Tuesday, February 03, 2009

Camping in Cuatro Ciénegas - Part II

We couldn't help going to Cuatro Ciénegas for the second time for camping, for it's sheer beauty and isolation. We hit Mex53 highway by 3 in the noon, it was a late start for a 300km drive. We reached Rio Mezquite camping area of Cuatro Ciénegas lit by a pleasant twilight at 7:00. It was too late, too windy and too cold for taking a dive in the river. Without wasting much time we started our jobs promptly...me lighting the charcoal, Loks collecting firewood, Mallesh and Liyan raising tents.

While I was busy blowing the charcoal, I saw a truck advancing towards us and two gentlemen alighted. They said the site was not open for camping during this season and we had to return. I begged and pleaded that we had come all the way from Monterrey for camping and the charcoal was all lit. He said we should have called up someone before arranging the trip, now he can't help and he showed the message he had recieved a message from his owner to send everybody back and close the area. We were really upset to hear that...3 hours of journey, 2 bags of charcoal, a tank full of gas, marinated chicken, bottle of rum...everything would have gone waste. Then I tried my usual trick which, surprisingly, worked in our favour. In an abjectively submissive manner, I told him that we were foreginers and I was going back to India in the coming month, so we wanted to have one last camping before I would go back forever. I asked him to explain the same to his owner. He did and the owner, thankfully, obliged!!! His authoritative voice suddenly softened and he was suggesting us to be careful and sleep in tents during night safely. He also asked us not to use the firewood for it was not permitted and asked us to pay for the site in the morning. We agreed for everything, thanked them and got back to our jobs.

The grill was well heated, chicken and hotdogs were roasted, onion-tomato-cucumber salad was made, tents were raised, rum flowed and Maiden and others rocked the whole night. We had dinner, surprisingly everything tasted doubly delcious in that cold desert, probably its psychological. Post dinner, we religiously disobeyed the officers' order not to burn the firewood. We kindled the bonfire with the collected firewood and it lit the surroundings well. Trust me, the warmth of a bonfire in the cold desert night, accompanied by friends, rum and music, is one of the best things to experience in life. Such kinda simple pleasures in life is what I cherish the most...technology, project deliveries, social status, mobile phones, harvards and oxfords, bmws and lamborginis, religion and creed...F*$&'em all. We drank and danced and blabbered till 1 in the night, before we retired to our tents.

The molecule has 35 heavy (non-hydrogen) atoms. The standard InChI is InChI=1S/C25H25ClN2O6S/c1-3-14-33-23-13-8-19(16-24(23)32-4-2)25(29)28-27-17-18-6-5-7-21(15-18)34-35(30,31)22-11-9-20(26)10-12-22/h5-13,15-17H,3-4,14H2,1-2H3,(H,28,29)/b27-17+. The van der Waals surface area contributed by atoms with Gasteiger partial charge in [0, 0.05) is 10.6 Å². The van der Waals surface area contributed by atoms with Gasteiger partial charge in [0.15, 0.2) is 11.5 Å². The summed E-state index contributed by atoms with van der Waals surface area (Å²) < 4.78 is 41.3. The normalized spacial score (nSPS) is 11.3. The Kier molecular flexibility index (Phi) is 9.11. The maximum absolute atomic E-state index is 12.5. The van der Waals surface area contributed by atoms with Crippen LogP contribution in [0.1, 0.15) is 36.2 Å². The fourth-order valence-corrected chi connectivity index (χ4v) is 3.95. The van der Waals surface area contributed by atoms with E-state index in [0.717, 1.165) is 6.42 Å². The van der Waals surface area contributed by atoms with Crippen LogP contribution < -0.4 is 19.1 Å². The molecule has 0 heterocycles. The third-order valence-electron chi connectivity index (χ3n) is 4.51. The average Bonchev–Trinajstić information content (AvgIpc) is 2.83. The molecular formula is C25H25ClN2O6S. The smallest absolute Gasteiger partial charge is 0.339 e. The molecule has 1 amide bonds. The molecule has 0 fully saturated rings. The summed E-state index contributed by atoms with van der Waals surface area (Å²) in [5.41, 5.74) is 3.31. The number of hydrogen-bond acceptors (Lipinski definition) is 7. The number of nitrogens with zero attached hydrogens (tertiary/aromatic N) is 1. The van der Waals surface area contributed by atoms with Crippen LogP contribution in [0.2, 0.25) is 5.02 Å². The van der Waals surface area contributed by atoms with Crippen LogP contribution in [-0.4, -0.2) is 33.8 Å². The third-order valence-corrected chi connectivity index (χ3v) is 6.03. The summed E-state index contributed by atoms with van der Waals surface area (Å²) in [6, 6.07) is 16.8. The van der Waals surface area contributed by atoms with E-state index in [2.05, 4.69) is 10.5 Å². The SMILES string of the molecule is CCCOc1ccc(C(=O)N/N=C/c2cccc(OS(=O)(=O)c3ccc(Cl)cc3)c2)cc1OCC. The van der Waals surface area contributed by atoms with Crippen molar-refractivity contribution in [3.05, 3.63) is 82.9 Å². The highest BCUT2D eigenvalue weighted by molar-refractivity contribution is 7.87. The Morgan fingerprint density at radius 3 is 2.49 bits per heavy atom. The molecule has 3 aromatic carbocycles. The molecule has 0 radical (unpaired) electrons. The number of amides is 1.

The dawn broke with sweet chirpings of desert birds, the air still had a biting chill. The sun shone brightly but still he was helpless in making us warm. While we were having our breakfast of yogurt, fruits and juice, another truck drove to us and two different older gentlemen alighted whom we paid 60 pesos each (which included 40 pesos for camping + 20 pesos area conservation fee). We then left to Pozo Azul, which we had missed during first visit for it was closed.

Pozo Azul, is located just next to Rio Mezquite, around 3 minutes drive on the highway towards Torreon. We had to wait until 10:15AM for it to open, the entrance costs 15 pesos per person and we had to drive (or walk) for about a kilometer to reach Pozo Azul. Pozo Azul, is one of the most wonderful water body I've ever seen in my life. Imagine! In the midst of a desert, a small pool of water, crystal clear, deep azul blue coloured and housing various species of fish! I was enchanted by this waterbody and had a deep desire to dive into it...but it was forbidden to swim. We just clicked and head towards Dunas de Yeso.

Dunas de Yeso is about 10km ahead from Pozo Azul and is known for it's white sand dunes. Entrance costs 50 pesos per vehicle and it's about 15 minutes of slow drive along rough road. It's surprising how the white dunes have covered only a small portion of the much larger desert area of Cuatro Ciénegas. The dunes got higher as we drove, we left our car at parking and head to the biggest of the dunes. The biggest set of dunes were around 300m from the parking and we walked upto it. The feeling of walking on white sand with barefoot was nice. The sand was soft and cold. The biggest dune was a complex structure of many small climbable mounds. It was white as snow against the blue background of the sky. We were enthralled to climb the dune and click photographs. The vision from atop the dune was a deserted one...humongous and humourless mountains all around with very less vegetation. We then walked back, boarded our car and started our long return journey. Though we broke the continous journey for lunch and to see the ruins of Boca de Potrerillos in Nuevo Leon.

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